As the mournful sound of a blowing horn pierces the night, a ship appears on Liberty Bay, rowed by Vikings and lit by torches. It bears the Lucia Bride, a young girl dressed in white robes, her head alight with a glowing crown of candles.

The ancient Scandinavian tradition is kept alive in Poulsbo by the Sons of Norway, a 100-year-old organization, whose members honor their heritage each December by dressing like Vikings and lighting the night with a ceremonial bonfire.

“All free folk gather round and keep silent,” intones head Viking Magnus the Wide, who wears the fur-trimmed hat and wool cloak of a 10th century Norse tradesman.

He tells the story of St. Lucia (loo-see-uh), a first-century Christian martyr, who wore a crown of candles to light the way when feeding the poor. In the late middle ages, she was adopted into Scandinavian culture after being credited with miraculously bringing food to a starving Norse village.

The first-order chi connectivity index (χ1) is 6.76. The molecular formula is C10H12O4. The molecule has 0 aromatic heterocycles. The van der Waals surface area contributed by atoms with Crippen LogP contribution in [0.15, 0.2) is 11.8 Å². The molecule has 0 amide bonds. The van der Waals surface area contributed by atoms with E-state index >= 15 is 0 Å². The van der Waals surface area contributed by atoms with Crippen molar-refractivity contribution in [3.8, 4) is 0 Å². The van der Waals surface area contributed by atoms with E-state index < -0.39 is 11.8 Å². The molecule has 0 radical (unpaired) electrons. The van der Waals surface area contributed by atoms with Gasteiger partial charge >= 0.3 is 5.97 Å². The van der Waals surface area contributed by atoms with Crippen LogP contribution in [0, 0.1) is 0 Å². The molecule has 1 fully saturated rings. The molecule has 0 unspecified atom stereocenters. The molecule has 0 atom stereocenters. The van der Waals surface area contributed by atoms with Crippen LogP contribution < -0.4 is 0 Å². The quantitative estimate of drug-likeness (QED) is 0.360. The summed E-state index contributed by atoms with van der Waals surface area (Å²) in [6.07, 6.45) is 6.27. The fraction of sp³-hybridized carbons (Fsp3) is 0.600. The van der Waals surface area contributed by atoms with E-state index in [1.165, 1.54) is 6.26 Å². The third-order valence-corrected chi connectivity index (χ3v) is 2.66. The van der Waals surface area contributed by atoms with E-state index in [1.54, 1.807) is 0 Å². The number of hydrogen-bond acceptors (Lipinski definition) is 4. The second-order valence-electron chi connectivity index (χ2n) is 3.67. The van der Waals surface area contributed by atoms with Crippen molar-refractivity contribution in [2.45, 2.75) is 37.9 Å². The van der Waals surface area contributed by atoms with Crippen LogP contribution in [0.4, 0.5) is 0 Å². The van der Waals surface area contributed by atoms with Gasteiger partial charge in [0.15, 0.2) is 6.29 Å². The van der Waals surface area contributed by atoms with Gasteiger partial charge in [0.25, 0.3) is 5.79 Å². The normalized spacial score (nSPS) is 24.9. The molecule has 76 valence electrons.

Poulsbo’s Lucia Bride feeds the crowd saffron buns and lights the bonfire, which needs a boost from many Viking torches to get going on this rainy Julefest night.

As the fire catches, Magnus the Wide shares a wish that its “light and warmth will surround us all.”

The celebration continues at 6 p.m. Dec. 14, when the Sons of Norway hosts a Family Lucia Party that is open to the public. Click here for information.

Visit Poulsbo, also known as Little Norway, any time of year for a feel and taste of Scandinavia. Sluys’ Bakery carries Norwegian cookies and the traditional flatbread known as lefse year-round and Marina Market has a wide selection of Northern European foods, including lutefisk.

The Vikings will be there to wish you velkommen.